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During the summer and autumn of 1946, intensive preparations continued at Ministry of the Aviation Industry- plants where German specialists and their families were headed. Workshops were restored and expanded, living quarters repaired, and Finnish cottages for one or two families each built (more than 150 such houses were constructed at Plant No. 1 alone). Some 2000 people took part in this work, including 1100 German POWs. But. there still was a shortage of floor space and it was decided to move 1700 people not employed in production from the plant settlements (500 from the Plant No. 1 settlement and 1200 from the Plant No. 2 settlement). In addition, a building at Krasnaya Glinka sanatorium that could accommodate 400 persons was freed for the Germans who came to Plant No. 2.
Some home appliances for the plants (furniture, refrigerators, utensils, and so on) were supplied from Germany. Industrial equipment had to be brought from Germany after dismantling of the OKBs in Dessau. Halle. Stassfurt, and Berlin.
The first group of German specialists arrived in the USSR in late October. Not all came with families. Then it was suggested that the Germans invite their relatives. But many being unaware of what to expect, were against moving their families to the Soviet Union. Here is a letter from 47 employees of the former Dessau OKB sent to the Minister of the Aviation Industry on 24 October 1946. It said, in particular, the following:
We cannot bear the responsibility before our wives and children for their moving to the USSR without extraordinarily well-founded reasons for this under the conditions of the harsh Russian winter to which they are not accustomed physically and to which they are not prepared due to the lack of warm clothes. In addition, it must be taken into consideration that, in the USSR, they will be placed in absolutely unusual living conditions, much different from those in their homeland. Besides these difficulties, there obviously will be considerable hardship en route considering the rather long distance, winter conditions, and presence of sick and elderly people as well as little children.
...At present, we do not have any opportunity to influence the fulfillment of the promises made to us regarding living conditions provided here for us and our families. This results from the fact that all our attempts to see in detail the living conditions promised to us or attempts to legalize these promises via contracts were turned down without any clear reasons. In addition, Major General Stalin [Vasiliy Stalin, son of Joseph Stalin—Author] and General Lukin assured us that very soon we would have the opportunity to return to our homeland. Caring about the welfare of our families as well as about our own ability to work, now we do not at the present time see the slightest possibility of our families moving to the USSR
Therefore, at present we request that you to leave our families in their homeland under all conditions and also provide them the promised protection and support.
I do not know whether this appeal was taken into account. However, it is known that 2308 out of the 2756 closest relatives of the German aviation specialists, i.e. almost all, were moved to the USSR Apparently, no consideration was given to such requests from the deported people.
Thus, the number of Germans who came to Ministry of the Aviation Industry enterprises in 1946 amounted to 3558.
Railroad cars with furniture and other personal belongings arrived on the heels of the German OKB personnel and their families.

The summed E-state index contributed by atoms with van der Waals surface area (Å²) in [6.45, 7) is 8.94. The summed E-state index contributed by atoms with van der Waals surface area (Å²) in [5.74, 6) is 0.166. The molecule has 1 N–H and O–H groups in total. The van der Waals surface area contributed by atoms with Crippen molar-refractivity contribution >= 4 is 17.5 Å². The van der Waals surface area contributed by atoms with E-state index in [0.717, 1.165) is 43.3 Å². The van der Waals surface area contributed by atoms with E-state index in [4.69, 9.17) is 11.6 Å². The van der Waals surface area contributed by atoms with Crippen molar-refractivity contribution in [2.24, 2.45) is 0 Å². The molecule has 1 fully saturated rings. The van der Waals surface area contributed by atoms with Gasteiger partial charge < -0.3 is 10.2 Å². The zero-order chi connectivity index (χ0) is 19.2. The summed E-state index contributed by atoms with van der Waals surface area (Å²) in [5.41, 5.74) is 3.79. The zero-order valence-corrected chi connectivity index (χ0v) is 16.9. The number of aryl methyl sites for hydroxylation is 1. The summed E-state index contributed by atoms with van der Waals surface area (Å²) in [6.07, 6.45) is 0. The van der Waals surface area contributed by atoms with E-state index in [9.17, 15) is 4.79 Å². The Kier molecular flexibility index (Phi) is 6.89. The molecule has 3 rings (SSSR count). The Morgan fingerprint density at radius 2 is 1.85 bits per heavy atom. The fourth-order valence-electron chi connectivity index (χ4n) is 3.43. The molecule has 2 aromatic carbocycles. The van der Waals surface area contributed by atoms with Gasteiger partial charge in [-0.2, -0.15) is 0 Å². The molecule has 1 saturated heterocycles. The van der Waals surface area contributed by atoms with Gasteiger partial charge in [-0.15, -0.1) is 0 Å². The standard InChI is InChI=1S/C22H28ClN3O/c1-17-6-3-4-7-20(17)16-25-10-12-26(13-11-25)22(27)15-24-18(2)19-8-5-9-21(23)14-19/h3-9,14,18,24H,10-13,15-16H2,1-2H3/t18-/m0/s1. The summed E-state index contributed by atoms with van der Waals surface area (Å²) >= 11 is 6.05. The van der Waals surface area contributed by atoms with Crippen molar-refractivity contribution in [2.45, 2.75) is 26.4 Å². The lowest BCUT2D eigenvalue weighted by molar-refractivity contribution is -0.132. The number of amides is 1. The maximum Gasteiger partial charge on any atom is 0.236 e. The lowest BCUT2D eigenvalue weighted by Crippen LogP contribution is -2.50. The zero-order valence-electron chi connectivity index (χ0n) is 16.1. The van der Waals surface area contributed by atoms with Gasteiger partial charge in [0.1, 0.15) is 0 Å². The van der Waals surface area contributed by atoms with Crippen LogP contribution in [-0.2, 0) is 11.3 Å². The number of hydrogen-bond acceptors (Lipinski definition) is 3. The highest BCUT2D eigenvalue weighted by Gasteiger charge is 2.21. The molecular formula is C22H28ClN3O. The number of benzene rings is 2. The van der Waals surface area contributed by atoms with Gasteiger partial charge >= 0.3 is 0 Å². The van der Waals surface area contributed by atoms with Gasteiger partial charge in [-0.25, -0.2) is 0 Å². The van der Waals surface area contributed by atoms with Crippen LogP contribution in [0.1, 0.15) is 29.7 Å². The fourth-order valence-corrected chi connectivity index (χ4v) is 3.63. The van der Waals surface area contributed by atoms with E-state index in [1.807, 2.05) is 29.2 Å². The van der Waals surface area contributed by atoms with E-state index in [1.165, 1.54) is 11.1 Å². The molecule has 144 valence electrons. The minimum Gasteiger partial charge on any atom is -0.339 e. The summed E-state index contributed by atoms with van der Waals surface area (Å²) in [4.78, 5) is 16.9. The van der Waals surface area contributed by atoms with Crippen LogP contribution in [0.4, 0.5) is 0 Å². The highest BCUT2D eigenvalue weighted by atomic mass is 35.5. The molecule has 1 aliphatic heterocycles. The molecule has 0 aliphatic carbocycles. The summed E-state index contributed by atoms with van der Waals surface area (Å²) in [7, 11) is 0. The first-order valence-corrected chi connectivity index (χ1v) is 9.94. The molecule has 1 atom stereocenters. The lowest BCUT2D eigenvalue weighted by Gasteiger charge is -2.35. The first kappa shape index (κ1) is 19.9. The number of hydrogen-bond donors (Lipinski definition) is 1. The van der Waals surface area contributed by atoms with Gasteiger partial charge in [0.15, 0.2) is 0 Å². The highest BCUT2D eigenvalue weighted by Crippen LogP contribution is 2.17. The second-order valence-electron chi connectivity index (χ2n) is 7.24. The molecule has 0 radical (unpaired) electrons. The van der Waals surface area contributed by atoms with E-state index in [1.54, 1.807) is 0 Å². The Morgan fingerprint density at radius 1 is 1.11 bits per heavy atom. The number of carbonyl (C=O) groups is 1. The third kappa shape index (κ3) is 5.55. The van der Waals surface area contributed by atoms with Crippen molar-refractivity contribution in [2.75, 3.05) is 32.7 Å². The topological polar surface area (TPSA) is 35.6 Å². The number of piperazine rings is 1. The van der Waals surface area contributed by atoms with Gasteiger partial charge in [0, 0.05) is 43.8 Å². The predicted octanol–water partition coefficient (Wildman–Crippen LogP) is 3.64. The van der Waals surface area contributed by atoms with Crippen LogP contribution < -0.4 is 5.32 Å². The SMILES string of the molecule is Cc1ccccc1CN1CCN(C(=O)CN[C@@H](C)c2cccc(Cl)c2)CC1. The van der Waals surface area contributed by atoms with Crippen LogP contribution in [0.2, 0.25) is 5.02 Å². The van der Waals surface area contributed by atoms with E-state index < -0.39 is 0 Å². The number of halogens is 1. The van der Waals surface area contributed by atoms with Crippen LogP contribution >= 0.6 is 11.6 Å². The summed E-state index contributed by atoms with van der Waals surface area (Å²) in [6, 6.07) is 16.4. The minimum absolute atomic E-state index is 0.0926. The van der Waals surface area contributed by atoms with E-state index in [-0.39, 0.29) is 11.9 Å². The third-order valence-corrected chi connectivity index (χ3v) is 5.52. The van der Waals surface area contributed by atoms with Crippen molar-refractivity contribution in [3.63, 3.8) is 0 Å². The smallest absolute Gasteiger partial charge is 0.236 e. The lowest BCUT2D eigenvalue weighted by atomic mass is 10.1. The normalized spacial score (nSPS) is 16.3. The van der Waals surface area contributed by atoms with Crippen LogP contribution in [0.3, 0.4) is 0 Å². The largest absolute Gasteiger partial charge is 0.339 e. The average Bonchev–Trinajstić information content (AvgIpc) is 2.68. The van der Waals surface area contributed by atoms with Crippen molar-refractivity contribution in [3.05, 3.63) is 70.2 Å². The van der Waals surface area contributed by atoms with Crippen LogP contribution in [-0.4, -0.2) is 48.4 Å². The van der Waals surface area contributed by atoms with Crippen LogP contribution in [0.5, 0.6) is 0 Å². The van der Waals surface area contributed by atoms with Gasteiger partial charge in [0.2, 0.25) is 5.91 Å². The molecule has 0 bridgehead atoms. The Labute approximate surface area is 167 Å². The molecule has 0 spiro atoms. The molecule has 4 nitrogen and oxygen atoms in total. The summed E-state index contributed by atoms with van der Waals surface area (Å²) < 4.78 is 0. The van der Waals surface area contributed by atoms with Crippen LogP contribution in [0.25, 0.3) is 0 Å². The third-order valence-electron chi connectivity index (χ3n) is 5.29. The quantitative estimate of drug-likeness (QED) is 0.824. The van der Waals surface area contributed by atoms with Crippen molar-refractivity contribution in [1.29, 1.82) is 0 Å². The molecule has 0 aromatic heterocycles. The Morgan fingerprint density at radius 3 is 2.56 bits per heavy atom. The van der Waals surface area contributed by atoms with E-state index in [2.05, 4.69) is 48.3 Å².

Then prototype aircraft and engines came from Germany—two EF-131 (the second flight model and static test bird), an EF-126 (third flight model), Siebel 346, Jumo 004C, Jumo 012 (five examples), BMW 003 (seven examples), and BMW 018, and Walter 109-509 (four examples). The Siebel 346 along with a EF-126 brought earlier were handed over to TsAGI for wind tunnel testing, three BMW 003 engines were shipped to the Mikoyan Experimental Design Bureau, and all the other equipment was delivered to Plant Nos. 1 and 2.
Machine tools and other equipment (vehicles, drafting boards, tables, chairs, and even bathroom appliances) from the former German OKBs, about 3000 items in all, arrived at these plants several wreeks later. The dismantling of these enterprises and removal of their equipment was finished in February 1947.
By 7 November all aviation specialists who came from Germany were distributed among Ministry of the Aviation Industry enterprises. Aviation engineers were gathered at Experimental Plant No. 1 in the village of Podberez'ye, Kimrskiy Rayon, some 100 kilometers north of Moscow. Turbojet engine specialists were sent to Experimental Plant No. 2 located near Kuybyshev on the Volga River. A group of instrument engineers headed by Lehrtes was also situated at Plant No. 2 since Plant No. 1 had limited capabilities to organize a third OKB there. Small groups of engine specialists were sent to Plant No. 500 in Tushino and Plant No. 456 in Khimki.
Soon after the arrival of the Germans, the Ministry of Internal Affairs sent a directive to its regional directorates:
Attaching great significance to the question of observing the specialists and their accommodations. You must:
1. Get in touch with plant directors where the German specialists work and familiarize yourself with the organization of their production activities, consumer sendees, and so on.
2. Familiarize the directors of enterprises where the German specialists will work with the attached instructions and render them the necessary assistance in organizing the procedures for housing the German specialists in the USSR.
According to these MVD instructions, the specialists and their family members were to be considered German citizens living in the USSR with residence permits for foreigners with the "until further notice" stamp. However, in contrast to normal foreigners, they were prohibited from leaving the territory of the plant settlements. To monitor this regime, special commandant's offices and checkpoints were established at plants.